In the summer of 2017, I visited the University of Oxford and walked the flower-covered grounds of Magdalen (oddly pronounced “Maudlin”) College. I imagined myself retracing the steps of C. S. Lewis as he first wrestled with the idea of faith in God. He describes his conversion this way:
“You must picture me alone in that room in Magdalen, night after night, feeling, whenever my mind lifted even for a second from my work, the steady, unrelenting approach of Him whom I so earnestly desired not to meet. That which I greatly feared had at last come upon me. In the Trinity Term of 1929 I gave in, and admitted that God was God, and knelt and prayed: perhaps, that night, the most dejected and reluctant convert in all England.” (emphasis mine)
Lewis experienced a process that everyone goes through at one time or another. We start with a belief, we encounter something that unsettles that belief, and then we either find a way to retain our belief, or we change to a different belief. Personally, I don’t think we can directly control what we believe, but we can often indirectly influence the process. But how do we decide what to do when we feel that unsettling?
Winds of Change
Only in the last few years have I come to appreciate the expression “winds of change.” When there is a change in air pressure in one place, you feel that change in the form of air moving quickly in or out of your location. That moving air brings a change in weather. (Apologies to any meteorologists out there for my crude description.) Sometimes we feel the “winds of change” in our mental life. Something is unsettled and moving. We encounter new evidence (either in the form of an experience or a set of reasons presented to us) against our view of something and our belief becomes unstable.
The question is, what should we do when we feel that unsettledness? It seems there are several possibilities:
- Do nothing. I can take a passive stance and just let the winds of belief blow me wherever they will. Change? Sure! Anytime, any belief.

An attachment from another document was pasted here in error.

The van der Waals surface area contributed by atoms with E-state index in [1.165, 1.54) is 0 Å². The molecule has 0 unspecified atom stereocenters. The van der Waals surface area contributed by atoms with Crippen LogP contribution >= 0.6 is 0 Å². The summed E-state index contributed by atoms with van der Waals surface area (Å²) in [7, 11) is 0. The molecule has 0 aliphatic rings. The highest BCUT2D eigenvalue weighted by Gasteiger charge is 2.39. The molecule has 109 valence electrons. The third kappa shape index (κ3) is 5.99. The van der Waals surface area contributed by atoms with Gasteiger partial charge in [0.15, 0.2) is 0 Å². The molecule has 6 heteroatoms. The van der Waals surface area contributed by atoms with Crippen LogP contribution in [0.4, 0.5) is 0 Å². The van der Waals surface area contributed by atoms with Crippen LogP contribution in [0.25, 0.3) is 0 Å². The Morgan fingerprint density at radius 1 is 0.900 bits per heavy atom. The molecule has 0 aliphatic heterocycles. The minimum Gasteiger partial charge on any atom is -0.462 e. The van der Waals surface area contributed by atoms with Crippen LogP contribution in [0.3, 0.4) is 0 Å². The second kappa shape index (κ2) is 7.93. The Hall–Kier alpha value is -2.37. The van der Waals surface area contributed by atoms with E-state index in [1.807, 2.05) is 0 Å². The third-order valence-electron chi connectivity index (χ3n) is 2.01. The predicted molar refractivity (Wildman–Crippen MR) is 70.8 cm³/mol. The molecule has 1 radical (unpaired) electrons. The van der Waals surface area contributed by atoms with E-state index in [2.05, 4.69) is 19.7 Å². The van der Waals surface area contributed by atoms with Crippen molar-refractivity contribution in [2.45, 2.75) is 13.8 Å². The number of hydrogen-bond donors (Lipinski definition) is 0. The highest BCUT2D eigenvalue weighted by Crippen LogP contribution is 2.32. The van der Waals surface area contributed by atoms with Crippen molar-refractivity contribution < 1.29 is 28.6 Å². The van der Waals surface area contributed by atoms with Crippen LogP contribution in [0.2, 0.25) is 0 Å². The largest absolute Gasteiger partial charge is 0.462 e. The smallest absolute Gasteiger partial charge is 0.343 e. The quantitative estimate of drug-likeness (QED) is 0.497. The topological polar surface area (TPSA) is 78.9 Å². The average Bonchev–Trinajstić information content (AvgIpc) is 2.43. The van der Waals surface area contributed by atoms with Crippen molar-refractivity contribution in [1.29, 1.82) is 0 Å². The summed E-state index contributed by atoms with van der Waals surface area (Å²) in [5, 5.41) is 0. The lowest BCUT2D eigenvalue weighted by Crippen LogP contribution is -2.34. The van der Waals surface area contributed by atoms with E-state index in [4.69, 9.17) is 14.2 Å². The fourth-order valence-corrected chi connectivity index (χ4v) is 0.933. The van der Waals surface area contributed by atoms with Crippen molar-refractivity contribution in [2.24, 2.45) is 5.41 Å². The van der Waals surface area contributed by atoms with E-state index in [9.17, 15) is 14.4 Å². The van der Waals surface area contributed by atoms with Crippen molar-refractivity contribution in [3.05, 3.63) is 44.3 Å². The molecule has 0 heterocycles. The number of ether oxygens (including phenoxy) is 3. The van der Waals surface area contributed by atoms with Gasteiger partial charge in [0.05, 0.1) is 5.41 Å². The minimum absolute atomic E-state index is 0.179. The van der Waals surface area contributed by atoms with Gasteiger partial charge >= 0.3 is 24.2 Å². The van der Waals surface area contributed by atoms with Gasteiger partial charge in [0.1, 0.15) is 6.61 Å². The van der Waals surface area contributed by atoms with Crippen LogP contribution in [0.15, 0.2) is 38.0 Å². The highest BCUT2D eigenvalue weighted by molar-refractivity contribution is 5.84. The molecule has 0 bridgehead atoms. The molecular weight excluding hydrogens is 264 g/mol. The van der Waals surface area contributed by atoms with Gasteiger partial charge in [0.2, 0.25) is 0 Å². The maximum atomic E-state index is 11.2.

- Stick my head in the sand. I can ignore the new evidence and distract myself from thinking about it further, until I can hopefully just forget about it. Then I will avoid anything that reminds me of that evidence.
- Investigate. I can check out the new evidence and test it’s quality or seek corroboration. I can also seek counter-evidence (reasons to doubt the new evidence) and additional evidence for the position I currently hold. Once this is done, I can move toward a new position or affirm my current one.
Something about the first approach appeals to us. It takes no effort, for one. It also sounds so flexible and open-minded. But while flexibility and open-mindedness can be virtues, you can have too much of a good thing. One danger with this approach is that some evidence is misleading evidence.
Ever read a good murder mystery where someone tries to frame another person for the murder? Jenna plants a bloody knife in Jake’s house, she transfers money into his bank account, etc. The average person sees these “clues” and believes Jake must be guilty. But a good detective doesn’t form conclusions quite so quickly or easily. They hold out, they investigate and test the evidence. This sort of reactionary believing happens on social media all too often. We swallow “fake news” or posts that turn out to be hoaxes or just mistakes. So, it seems better to form beliefs more carefully, but without losing flexibility and open-mindedness.